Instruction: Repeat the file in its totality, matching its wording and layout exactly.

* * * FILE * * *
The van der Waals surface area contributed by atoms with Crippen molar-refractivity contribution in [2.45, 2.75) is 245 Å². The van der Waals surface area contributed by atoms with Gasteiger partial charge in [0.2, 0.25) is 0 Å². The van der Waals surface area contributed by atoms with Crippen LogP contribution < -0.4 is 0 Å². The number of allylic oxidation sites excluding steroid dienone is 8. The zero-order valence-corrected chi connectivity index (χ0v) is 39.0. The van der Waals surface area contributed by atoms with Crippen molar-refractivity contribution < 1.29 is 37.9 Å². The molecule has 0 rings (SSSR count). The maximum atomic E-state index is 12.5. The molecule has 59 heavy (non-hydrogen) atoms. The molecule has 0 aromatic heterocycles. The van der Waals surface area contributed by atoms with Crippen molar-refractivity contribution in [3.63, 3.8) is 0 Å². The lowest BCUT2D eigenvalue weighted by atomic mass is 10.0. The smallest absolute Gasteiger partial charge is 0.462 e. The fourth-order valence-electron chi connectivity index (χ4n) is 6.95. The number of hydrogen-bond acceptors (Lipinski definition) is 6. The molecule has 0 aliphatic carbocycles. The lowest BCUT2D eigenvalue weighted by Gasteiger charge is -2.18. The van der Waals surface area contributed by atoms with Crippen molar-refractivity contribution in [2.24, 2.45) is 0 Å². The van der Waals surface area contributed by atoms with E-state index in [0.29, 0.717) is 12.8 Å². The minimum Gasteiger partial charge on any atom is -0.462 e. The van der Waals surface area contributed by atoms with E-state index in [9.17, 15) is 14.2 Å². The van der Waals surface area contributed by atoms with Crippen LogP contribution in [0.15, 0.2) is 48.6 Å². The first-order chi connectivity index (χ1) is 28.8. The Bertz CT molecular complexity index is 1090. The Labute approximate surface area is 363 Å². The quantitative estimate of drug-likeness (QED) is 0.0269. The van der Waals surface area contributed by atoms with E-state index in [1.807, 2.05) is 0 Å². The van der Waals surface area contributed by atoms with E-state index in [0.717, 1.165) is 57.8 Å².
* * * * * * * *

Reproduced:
The van der Waals surface area contributed by atoms with Crippen molar-refractivity contribution in [2.45, 2.75) is 245 Å². The van der Waals surface area contributed by atoms with Gasteiger partial charge in [0.2, 0.25) is 0 Å². The van der Waals surface area contributed by atoms with Crippen LogP contribution < -0.4 is 0 Å². The number of allylic oxidation sites excluding steroid dienone is 8. The zero-order valence-corrected chi connectivity index (χ0v) is 39.0. The van der Waals surface area contributed by atoms with Crippen molar-refractivity contribution < 1.29 is 37.9 Å². The molecule has 0 rings (SSSR count). The maximum atomic E-state index is 12.5. The molecule has 59 heavy (non-hydrogen) atoms. The molecule has 0 aromatic heterocycles. The van der Waals surface area contributed by atoms with Crippen molar-refractivity contribution in [3.63, 3.8) is 0 Å². The lowest BCUT2D eigenvalue weighted by atomic mass is 10.0. The smallest absolute Gasteiger partial charge is 0.462 e. The fourth-order valence-electron chi connectivity index (χ4n) is 6.95. The number of hydrogen-bond acceptors (Lipinski definition) is 6. The molecule has 0 aliphatic carbocycles. The lowest BCUT2D eigenvalue weighted by Gasteiger charge is -2.18. The van der Waals surface area contributed by atoms with Crippen molar-refractivity contribution in [2.24, 2.45) is 0 Å². The van der Waals surface area contributed by atoms with E-state index in [0.29, 0.717) is 12.8 Å². The minimum Gasteiger partial charge on any atom is -0.462 e. The van der Waals surface area contributed by atoms with E-state index in [9.17, 15) is 14.2 Å². The van der Waals surface area contributed by atoms with Crippen LogP contribution in [0.15, 0.2) is 48.6 Å². The first-order chi connectivity index (χ1) is 28.8. The Bertz CT molecular complexity index is 1090. The Labute approximate surface area is 363 Å². The quantitative estimate of drug-likeness (QED) is 0.0269. The van der Waals surface area contributed by atoms with E-state index in [1.807, 2.05) is 0 Å². The van der Waals surface area contributed by atoms with E-state index in [0.717, 1.165) is 57.8 Å².